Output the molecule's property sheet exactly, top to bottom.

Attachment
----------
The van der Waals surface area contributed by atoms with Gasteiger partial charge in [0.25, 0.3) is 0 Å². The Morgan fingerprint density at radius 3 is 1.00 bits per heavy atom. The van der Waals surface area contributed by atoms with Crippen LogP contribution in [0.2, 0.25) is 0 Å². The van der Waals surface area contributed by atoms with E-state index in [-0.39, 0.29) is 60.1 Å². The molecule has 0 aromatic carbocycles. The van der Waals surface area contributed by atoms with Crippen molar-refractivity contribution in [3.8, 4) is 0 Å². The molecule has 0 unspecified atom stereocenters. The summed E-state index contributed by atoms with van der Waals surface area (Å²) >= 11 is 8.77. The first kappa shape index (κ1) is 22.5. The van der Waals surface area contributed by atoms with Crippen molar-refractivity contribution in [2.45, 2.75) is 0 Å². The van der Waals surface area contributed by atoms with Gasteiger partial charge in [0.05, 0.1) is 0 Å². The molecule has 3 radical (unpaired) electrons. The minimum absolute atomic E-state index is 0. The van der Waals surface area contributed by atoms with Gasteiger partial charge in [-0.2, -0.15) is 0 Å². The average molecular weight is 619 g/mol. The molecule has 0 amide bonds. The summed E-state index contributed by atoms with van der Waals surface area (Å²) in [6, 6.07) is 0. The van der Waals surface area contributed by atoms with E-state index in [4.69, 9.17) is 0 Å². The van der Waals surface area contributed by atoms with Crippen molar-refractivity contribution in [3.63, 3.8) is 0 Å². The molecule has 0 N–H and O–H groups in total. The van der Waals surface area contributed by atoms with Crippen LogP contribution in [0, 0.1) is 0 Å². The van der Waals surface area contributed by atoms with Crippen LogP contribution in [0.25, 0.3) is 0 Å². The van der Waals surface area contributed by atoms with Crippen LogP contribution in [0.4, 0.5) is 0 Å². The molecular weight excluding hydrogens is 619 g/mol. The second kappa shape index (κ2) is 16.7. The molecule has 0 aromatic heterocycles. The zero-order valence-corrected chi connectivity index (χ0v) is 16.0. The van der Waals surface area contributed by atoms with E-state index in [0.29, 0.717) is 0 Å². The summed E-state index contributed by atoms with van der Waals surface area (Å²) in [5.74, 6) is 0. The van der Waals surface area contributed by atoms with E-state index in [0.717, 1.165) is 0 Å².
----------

The van der Waals surface area contributed by atoms with Gasteiger partial charge in [0.25, 0.3) is 0 Å². The Morgan fingerprint density at radius 3 is 1.00 bits per heavy atom. The van der Waals surface area contributed by atoms with Crippen LogP contribution in [0.2, 0.25) is 0 Å². The van der Waals surface area contributed by atoms with E-state index in [-0.39, 0.29) is 60.1 Å². The molecule has 0 aromatic carbocycles. The van der Waals surface area contributed by atoms with Crippen molar-refractivity contribution in [3.8, 4) is 0 Å². The molecule has 0 unspecified atom stereocenters. The summed E-state index contributed by atoms with van der Waals surface area (Å²) >= 11 is 8.77. The first kappa shape index (κ1) is 22.5. The van der Waals surface area contributed by atoms with Crippen molar-refractivity contribution in [2.45, 2.75) is 0 Å². The van der Waals surface area contributed by atoms with Gasteiger partial charge in [0.05, 0.1) is 0 Å². The molecule has 3 radical (unpaired) electrons. The minimum absolute atomic E-state index is 0. The van der Waals surface area contributed by atoms with Gasteiger partial charge in [-0.2, -0.15) is 0 Å². The average molecular weight is 619 g/mol. The molecule has 0 amide bonds. The summed E-state index contributed by atoms with van der Waals surface area (Å²) in [6, 6.07) is 0. The van der Waals surface area contributed by atoms with E-state index in [4.69, 9.17) is 0 Å². The van der Waals surface area contributed by atoms with Crippen molar-refractivity contribution in [3.63, 3.8) is 0 Å². The molecule has 0 N–H and O–H groups in total. The van der Waals surface area contributed by atoms with Crippen LogP contribution in [0, 0.1) is 0 Å². The van der Waals surface area contributed by atoms with Crippen LogP contribution in [0.25, 0.3) is 0 Å². The van der Waals surface area contributed by atoms with Crippen LogP contribution in [0.4, 0.5) is 0 Å². The molecular weight excluding hydrogens is 619 g/mol. The second kappa shape index (κ2) is 16.7. The molecule has 0 aromatic heterocycles. The zero-order valence-corrected chi connectivity index (χ0v) is 16.0. The van der Waals surface area contributed by atoms with E-state index in [0.29, 0.717) is 0 Å². The summed E-state index contributed by atoms with van der Waals surface area (Å²) in [5.74, 6) is 0. The van der Waals surface area contributed by atoms with E-state index in [0.717, 1.165) is 0 Å².